When my life coach first mentioned the 80/20 rule, I thought she was talking about diet and exercise. You know, that old rule that says we should eat healthfully 80 percent of the time and indulge our cravings with the other 20 percent.
But she had a different rule in mind. It was this:
Eighty percent of our results are achieved with 20 percent of our time.
This startled me, but think about it. How much of your work day do you spend in useless meetings, surfing the net, chatting with coworkers, making personal calls or emails, etc.? And how much do you spend actually working on projects?
Even though I work for myself now, I’m not immune. I still spend way too much time on Facebook, auctioning off my belongings for a few bucks, and writing for clients. I’m even trying to find a home for someone else’s cat, a woman I met once. (Why?) If I’m only spending 20 percent of my time on my writing, what would happen if I increased that to 30 percent? Or 50? Or even 60? And even scarier, am I spending 20 percent of my time on my goals, or even less?
I’ve been reading a lot of posts by other professional writers that have really scared me. It’s a brave new world out there for writers. While publishers used to be happy with a book a year, the ability to self-publish has increased the demand for more words. And the more novels, short stories and articles you can produce, the more successful you will be as your fans discover you and begin to search for everything else you may have written.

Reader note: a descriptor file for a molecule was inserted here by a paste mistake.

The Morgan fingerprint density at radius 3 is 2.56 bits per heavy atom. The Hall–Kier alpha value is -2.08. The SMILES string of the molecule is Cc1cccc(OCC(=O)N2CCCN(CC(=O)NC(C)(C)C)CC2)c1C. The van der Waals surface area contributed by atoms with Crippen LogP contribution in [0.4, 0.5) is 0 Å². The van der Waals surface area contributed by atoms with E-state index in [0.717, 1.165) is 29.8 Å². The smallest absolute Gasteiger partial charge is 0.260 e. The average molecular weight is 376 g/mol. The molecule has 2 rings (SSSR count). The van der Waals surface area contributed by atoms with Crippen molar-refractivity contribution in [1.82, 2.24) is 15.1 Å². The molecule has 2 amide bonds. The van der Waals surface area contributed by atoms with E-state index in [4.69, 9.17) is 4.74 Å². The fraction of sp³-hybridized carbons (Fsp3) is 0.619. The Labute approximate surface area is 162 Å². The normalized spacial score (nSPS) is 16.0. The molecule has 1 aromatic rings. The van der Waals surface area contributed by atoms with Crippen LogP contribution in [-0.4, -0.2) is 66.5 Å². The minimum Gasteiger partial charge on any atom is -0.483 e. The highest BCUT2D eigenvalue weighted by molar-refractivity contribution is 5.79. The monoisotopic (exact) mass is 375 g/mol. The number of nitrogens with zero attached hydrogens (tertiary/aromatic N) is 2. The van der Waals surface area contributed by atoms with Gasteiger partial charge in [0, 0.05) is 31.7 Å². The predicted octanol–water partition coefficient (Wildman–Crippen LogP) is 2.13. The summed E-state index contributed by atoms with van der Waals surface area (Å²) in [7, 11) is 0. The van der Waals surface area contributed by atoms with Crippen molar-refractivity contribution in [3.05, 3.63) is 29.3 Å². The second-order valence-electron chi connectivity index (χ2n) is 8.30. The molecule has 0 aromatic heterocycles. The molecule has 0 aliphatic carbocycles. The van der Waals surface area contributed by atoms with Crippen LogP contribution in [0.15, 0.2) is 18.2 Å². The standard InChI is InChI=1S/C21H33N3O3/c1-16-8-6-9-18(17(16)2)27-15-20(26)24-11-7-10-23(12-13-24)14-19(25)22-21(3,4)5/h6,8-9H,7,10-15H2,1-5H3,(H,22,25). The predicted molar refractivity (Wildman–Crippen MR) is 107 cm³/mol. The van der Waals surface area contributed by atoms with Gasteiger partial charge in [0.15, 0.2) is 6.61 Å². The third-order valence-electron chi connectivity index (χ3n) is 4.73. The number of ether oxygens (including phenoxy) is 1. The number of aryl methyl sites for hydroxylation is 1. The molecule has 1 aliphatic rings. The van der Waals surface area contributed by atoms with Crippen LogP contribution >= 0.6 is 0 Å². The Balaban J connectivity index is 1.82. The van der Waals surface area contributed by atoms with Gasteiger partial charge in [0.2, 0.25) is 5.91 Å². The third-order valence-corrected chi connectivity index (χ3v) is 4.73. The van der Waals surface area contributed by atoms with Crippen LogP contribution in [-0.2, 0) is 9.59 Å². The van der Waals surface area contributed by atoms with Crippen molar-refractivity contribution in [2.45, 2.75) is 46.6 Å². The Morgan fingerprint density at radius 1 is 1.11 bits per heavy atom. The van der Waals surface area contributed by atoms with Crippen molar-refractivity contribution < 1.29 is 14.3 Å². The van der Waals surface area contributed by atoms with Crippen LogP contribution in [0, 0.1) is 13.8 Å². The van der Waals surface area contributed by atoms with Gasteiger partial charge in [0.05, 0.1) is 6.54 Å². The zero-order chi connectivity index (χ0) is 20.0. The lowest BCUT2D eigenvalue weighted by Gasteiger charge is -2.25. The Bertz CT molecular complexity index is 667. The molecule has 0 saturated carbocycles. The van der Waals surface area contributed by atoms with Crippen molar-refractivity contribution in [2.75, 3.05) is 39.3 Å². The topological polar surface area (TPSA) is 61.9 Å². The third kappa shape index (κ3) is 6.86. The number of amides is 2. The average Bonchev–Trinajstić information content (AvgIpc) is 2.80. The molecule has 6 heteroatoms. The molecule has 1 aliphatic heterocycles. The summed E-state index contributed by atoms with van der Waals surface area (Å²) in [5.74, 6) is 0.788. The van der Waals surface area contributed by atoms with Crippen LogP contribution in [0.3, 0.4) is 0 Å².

When I first quit my day job, my editor said that he’d expect six books a year from me–five if I spent a lot of time marketing. I laughed, thinking it was ridiculous. But it’s really not. An average novel is 80,000-100,000 words. If I wrote 2000 words per day, which usually takes me just over an hour, that adds up to 730,000 words a year. I could take a fair amount of time off and still have what amounts to six good-sized novels each year. By spending only an HOUR a day on my writing.
It boggles the mind.
You don’t have to be a writer to get the rule to work for you. What are you spending the other 80 percent of your time on? What could you eliminate to become more productive and efficient? For a lot of people, it’s television. For me, it’s a horrible Facebook addiction that I’m beginning to come to terms with. Figure out how to stop the time wastage, and you could be that much closer to the life you want.
Every minute counts. Let’s make the most of it.